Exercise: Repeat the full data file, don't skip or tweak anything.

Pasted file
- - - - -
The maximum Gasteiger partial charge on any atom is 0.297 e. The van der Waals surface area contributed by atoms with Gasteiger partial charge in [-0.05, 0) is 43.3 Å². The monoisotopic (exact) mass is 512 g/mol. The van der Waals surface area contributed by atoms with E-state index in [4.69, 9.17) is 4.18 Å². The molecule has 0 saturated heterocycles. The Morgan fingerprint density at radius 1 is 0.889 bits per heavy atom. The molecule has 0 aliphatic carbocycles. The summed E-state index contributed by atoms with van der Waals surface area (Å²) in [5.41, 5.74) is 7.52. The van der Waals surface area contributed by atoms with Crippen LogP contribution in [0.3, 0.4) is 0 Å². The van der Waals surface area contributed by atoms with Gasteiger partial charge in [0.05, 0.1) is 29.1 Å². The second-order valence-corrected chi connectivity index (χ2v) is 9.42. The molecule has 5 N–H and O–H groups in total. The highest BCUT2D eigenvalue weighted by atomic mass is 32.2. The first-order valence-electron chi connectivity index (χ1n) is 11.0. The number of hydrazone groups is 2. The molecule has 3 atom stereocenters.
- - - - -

The maximum Gasteiger partial charge on any atom is 0.297 e. The van der Waals surface area contributed by atoms with Gasteiger partial charge in [-0.05, 0) is 43.3 Å². The monoisotopic (exact) mass is 512 g/mol. The van der Waals surface area contributed by atoms with E-state index in [4.69, 9.17) is 4.18 Å². The molecule has 0 saturated heterocycles. The Morgan fingerprint density at radius 1 is 0.889 bits per heavy atom. The molecule has 0 aliphatic carbocycles. The summed E-state index contributed by atoms with van der Waals surface area (Å²) in [5.41, 5.74) is 7.52. The van der Waals surface area contributed by atoms with Crippen LogP contribution in [0.3, 0.4) is 0 Å². The van der Waals surface area contributed by atoms with Gasteiger partial charge in [0.05, 0.1) is 29.1 Å². The second-order valence-corrected chi connectivity index (χ2v) is 9.42. The molecule has 5 N–H and O–H groups in total. The highest BCUT2D eigenvalue weighted by atomic mass is 32.2. The first-order valence-electron chi connectivity index (χ1n) is 11.0. The number of hydrazone groups is 2. The molecule has 3 atom stereocenters.